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You'll need a patch that is bigger than the basketball. Cut back the rusted metal until you get to good metal. Cut a patch that is a minimum of 1" larger than the hole. Make sure to prime the edges of hole and patch. Paint bottom of patch. BUy Dynatron 550 Auto Seam Sealer or something similiar. Put seam sealer generously around edge of hole. Place patch over hole. Drill rivet holes through patch and good metal. Rivet patch to floor. Prime and seal with rustoleum or w/e you got. Move on to the next step!
Great advice!

BUT- drill the holes first before applying seam sealer.
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Old 07-18-2018, 01:58 PM   #13
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I know a little about large floor patches...(final product on my build thread). My advice is cut out as much as you need because rust will spread like wildfire. I cut all my rust holes out and welded patches in place to cover them after I primed all of the edges with weld through primer. I also used rust converter blah blah... but please do address the rust before patching no matter what road you choose.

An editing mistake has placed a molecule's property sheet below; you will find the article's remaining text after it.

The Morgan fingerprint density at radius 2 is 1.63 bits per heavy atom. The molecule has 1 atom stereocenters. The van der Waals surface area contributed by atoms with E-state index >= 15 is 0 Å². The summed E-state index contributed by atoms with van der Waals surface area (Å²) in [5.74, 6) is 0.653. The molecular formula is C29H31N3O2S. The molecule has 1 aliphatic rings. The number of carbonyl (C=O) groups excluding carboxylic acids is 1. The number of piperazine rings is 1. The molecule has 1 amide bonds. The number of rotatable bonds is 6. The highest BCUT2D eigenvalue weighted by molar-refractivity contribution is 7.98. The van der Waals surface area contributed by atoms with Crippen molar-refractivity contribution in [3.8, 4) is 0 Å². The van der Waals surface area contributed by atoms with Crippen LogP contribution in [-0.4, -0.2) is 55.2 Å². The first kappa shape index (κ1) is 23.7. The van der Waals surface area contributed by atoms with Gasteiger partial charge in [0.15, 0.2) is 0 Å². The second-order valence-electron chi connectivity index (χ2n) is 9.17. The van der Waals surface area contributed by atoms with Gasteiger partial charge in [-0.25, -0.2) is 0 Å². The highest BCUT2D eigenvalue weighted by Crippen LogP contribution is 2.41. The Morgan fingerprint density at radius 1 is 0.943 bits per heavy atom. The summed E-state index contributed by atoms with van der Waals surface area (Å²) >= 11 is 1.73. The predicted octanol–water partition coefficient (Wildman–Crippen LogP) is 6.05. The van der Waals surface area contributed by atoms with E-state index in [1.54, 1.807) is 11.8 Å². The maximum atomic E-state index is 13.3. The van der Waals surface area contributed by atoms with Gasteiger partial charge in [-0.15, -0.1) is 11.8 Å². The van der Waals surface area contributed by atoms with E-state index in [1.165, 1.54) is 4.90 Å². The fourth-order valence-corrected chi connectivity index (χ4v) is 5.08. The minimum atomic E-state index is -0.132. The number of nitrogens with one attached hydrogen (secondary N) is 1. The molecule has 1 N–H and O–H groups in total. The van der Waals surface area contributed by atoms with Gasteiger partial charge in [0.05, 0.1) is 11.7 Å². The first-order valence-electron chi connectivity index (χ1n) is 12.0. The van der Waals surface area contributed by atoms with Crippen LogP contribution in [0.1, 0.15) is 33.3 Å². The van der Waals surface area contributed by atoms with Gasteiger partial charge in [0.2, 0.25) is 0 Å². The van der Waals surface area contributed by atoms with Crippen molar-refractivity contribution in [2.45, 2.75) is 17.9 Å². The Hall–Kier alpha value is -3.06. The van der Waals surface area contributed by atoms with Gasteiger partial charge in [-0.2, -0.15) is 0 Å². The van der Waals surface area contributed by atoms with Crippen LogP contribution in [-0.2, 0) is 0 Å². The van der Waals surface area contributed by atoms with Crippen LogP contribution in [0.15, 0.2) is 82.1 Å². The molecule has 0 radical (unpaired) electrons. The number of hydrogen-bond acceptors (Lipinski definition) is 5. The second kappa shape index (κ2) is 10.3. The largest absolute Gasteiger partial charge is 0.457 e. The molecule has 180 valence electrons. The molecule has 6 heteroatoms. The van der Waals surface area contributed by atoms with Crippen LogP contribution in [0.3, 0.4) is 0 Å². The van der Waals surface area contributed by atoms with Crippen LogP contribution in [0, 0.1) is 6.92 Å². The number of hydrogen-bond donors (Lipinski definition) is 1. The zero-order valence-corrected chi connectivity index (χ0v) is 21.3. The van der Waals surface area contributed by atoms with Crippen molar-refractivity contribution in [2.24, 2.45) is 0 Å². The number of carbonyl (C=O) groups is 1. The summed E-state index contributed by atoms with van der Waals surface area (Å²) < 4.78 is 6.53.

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Old 07-18-2018, 05:04 PM   #14
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Great advice!

BUT- drill the holes first before applying seam sealer.
Yeah, that is a better idea
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Old 07-19-2018, 06:20 AM   #15
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Thank you all!
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Old 07-25-2018, 05:16 PM   #16
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Talking A "Little Rust"

What you've got is nothing compared to poor Pit Stop's floor. Originally a plywood floor, it got wet and rotted. I got it from a farm and well, there had been a curious cow in it. Guess what size the hole in the floor is??

Uh huh, cow fell through the floor, scrambled around, broke a bit more floor and finally exited via the emergency door. Cows and Buses don't mix
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Old 07-25-2018, 11:42 PM   #17
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"Cows and Buses don't mix".


OH GREAT...NOW you tell me!
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Old 07-26-2018, 02:20 AM   #18
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Smile A "Little Rust"